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Andrew McMahon x Panic! At The Disco x Weezer

Teenage Francesca used to go to so many concerts that I can't even remember some of the bands that I've seen. The clubs and the shows have all started to meld together and I can barely distinguish most of them. As I got older, I started getting more selective with shows, pickier about where I chose to spend my money and who I chose to spend it on. I got more uncomfortable with going to small club shows and more apt to go to larger arena or stadium tours once a year instead of multiple smaller shows. Eventually, it got to seeing one or maybe two concerts a year, which is where I am now. However, when my cousin asked if I wanted to see this show with her, there was absolutely no way I could possibly turn it down. Andrew McMahon has been my favorite musician since middle school (we're going on ten years together, I think) through his bands Jack's Mannequin and Something Corporate and now his newest solo endeavor. Panic! At the Disco's first album was my favorite for years in middle school and then I sort of fell out of love with them with time, just because things happen. And Weezer...I think everyone likes Weezer one way or another, so I was stoked out of my mind to see them. So on Saturday evening, my cousin and I set out to CMAC in Canandaigua, New York so we could be in the presence of our favorites.

Andrew McMahon was unfortunately on first. I only say unfortunately because that meant he had the shortest set by ten songs. With a seven song set list, I wanted to bawl my eyes out. The last time I saw Andrew McMahon, he had a full set list just shy of twenty songs. But, being Andrew McMahon, he of course blew his seven songs out of the water. He played mostly new songs from the album released in fall of 2014, mixing in one new track called "Fire Escape" that you should watch a live video of if you can find one that's good quality because it was killer. And, of course, he brought it back to 2005 with "Dark Blue" which honest to god made me want to cry. That was the first Jack's Mannequin song I ever heard, meaning it was my introduction to the man that created my favorite song of all time ("Konstantine" by Something Corporate, give it a listen if you WANT TO CRY YOUR EYES OUT). Let me just say...very, very disappointed by the lack of people standing for this beauty of a man. YOU WERE IN THE PRESENCE OF GREATNESS. I just don't understand not standing at concerts (unless you're physically unable to, that is obviously a different story), but hey, that's just me wanting to support everyone. Anyways, in conclusion, Andrew McMahon should've had a longer set list, but even still he used his seven song setlist to blow it out of the water, spread love, dance with the crowd, and took more time than the other two bands to speak to the crowd, which I appreciated.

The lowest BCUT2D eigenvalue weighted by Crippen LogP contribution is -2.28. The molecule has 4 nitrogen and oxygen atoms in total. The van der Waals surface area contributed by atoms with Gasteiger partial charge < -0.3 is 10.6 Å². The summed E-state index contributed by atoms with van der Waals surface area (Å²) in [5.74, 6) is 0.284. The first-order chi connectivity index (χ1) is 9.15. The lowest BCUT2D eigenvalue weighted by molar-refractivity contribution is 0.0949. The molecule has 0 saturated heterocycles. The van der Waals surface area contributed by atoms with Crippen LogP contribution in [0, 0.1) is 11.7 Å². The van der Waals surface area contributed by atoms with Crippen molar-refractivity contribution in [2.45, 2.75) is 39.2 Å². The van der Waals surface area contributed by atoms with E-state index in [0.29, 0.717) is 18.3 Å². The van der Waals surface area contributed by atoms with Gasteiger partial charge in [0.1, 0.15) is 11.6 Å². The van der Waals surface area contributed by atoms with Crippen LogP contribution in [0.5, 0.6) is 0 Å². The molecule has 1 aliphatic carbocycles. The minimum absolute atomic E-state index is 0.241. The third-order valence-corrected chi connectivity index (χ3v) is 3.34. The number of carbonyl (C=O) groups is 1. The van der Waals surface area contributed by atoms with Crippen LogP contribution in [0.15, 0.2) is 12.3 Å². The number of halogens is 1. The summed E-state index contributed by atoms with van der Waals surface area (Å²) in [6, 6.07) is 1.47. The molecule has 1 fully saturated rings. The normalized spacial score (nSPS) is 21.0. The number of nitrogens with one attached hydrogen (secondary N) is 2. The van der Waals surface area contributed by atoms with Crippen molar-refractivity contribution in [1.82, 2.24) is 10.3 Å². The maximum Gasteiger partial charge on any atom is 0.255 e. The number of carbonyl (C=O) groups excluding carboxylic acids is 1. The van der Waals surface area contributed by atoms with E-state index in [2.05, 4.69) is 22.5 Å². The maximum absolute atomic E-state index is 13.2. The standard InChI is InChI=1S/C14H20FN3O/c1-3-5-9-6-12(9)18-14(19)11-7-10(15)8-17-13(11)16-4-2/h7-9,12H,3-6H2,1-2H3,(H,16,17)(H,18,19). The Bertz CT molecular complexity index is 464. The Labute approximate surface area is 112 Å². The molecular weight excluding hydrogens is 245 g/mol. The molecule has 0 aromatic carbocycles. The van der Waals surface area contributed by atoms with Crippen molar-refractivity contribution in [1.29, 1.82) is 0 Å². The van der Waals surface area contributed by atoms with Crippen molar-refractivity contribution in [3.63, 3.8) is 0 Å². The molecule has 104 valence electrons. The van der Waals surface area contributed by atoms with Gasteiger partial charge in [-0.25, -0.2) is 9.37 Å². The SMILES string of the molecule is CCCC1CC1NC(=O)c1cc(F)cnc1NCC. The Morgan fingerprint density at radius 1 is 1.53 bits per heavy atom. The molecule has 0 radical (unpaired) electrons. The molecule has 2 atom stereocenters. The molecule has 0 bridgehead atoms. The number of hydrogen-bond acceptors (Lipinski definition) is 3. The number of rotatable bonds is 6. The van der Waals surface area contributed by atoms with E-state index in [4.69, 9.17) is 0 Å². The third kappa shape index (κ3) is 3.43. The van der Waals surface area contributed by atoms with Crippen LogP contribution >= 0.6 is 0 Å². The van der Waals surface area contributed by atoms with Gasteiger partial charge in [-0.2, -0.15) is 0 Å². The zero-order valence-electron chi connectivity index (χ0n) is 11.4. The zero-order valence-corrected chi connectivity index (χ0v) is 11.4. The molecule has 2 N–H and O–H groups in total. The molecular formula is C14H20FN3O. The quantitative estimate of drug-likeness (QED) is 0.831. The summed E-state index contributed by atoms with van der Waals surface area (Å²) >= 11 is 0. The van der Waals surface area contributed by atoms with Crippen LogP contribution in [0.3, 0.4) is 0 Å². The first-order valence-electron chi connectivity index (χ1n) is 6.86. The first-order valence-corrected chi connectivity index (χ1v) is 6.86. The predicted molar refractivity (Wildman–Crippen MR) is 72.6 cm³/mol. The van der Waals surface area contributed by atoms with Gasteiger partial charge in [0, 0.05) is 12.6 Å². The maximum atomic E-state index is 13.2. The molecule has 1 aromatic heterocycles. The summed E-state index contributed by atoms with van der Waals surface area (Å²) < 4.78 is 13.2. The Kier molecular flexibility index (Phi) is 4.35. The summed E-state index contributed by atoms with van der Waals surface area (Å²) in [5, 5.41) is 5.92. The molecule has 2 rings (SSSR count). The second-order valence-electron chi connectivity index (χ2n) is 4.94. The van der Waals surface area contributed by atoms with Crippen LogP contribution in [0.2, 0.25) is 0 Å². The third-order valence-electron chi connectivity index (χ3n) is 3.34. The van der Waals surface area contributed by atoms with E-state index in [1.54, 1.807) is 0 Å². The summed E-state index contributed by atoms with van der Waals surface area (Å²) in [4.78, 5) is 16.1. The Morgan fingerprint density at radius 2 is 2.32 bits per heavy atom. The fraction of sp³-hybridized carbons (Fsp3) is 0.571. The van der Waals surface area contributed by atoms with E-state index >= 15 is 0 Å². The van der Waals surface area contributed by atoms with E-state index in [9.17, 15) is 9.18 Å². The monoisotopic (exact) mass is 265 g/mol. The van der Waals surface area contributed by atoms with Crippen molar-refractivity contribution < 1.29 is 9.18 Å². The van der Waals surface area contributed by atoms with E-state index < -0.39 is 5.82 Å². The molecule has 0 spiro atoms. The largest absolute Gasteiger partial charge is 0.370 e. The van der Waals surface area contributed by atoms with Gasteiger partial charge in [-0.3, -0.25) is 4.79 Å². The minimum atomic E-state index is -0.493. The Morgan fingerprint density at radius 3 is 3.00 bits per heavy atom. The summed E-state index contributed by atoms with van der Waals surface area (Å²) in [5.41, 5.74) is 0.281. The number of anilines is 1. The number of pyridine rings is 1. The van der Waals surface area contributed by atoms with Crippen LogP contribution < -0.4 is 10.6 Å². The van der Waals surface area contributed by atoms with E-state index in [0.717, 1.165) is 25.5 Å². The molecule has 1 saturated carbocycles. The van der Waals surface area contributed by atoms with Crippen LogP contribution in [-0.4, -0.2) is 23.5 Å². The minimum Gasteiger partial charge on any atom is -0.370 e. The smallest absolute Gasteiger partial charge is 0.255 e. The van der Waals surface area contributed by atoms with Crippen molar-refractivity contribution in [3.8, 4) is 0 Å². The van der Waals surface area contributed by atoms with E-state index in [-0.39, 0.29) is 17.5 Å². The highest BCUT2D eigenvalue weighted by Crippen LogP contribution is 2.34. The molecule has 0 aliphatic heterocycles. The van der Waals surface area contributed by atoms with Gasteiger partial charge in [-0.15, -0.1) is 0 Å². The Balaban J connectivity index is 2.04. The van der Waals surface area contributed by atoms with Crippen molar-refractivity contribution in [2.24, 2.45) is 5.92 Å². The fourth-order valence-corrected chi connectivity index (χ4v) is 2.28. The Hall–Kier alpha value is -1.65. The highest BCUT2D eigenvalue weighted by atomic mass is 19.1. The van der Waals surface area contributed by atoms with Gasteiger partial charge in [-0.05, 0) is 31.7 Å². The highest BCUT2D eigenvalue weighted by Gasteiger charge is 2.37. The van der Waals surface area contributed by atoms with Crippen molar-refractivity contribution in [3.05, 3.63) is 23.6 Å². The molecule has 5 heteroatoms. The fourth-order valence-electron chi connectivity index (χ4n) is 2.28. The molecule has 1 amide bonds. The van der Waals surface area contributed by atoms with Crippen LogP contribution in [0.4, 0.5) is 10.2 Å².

Next up was Panic! At The Disco. So, background...Panic! At The Disco's first album is one of my favorite albums of all time. Each song flows into each other brilliantly, the lyrics are sharp, the music is crisp and layered and had this speakeasy vibe that I love. Panic's second album was...okay. And by their third album, I think I gave up. So needless to say, I didn't listen to their fourth or fifth albums, aside from a few songs on Too Weird to Live, Too Rare to Die!. If you like older Panic, there are two songs on the setlist for you. If you love the new stuff, well damn, you are in luck. However, I can't fault them for this because obviously there is a whole new line-up (I believe the lead singer is the only original member now) and the two newest albums are a whole new sound. They can't play A Fever You Can't Sweat Out over ten years later in its entirety. So, while the setlist wasn't for me, it seemed like everyone else was having a grand old time. They had really incredible stage presence and there were some sick horn players. Brendon Urie clearly has a lot of vocal ability, which he tried to show at every moment he possibly could, whether or not it made sense in the song...Anyways. Overall, the performance was great, I was just incredibly lost during it, which is more my fault than theirs, isn't it?

Onwards and upwards to Weezer. Oh Weezer...formed in 1992, a whopping three years before I was born, Weezer is just a damn cool group. They all look like cool lads who I would love to just sit down with and just relax.  I dunno, they give off this relaxed and chill vibe, like they would go with the flow on anything. While I'm not wildly familiar with the ins and outs of Weezer's entire discography, I can't get around it and I sure as hell found no problem in getting into songs I didn't know. Even if you don't know the words, there is a rhythm in there for you to follow and bop along to. Or if you're me, you just go straight for the dancing. I can't stand still at concerts. Even if I don't know the words, I still have to move my hips and my arms and just do something to follow along with the song. Plus, they played my favorite song by them, "(If You're Wondering If I Want You To) I Want You To," which is always a plus. But truly, Weezer easily became one of my favorite bands to see live. There wasn't a lot of conversing with the crowd, which is usually my favorite type of concert, but I have to appreciate the art there. There were incredible reprise and toned down versions of fan favorites, as well as a really great four song mashup that shot out some classics rapid fire. When you've been around for over two decades, you rack up a pretty decent sized discography. You can't play everything that you want to at a show, so what better way of fitting in some songs than mashing four of them up? It was a really great use of a setlist, I think.

All I gotta say...what a concert. And also, Andrew McMahon, when are you going on a headline tour again? ;)


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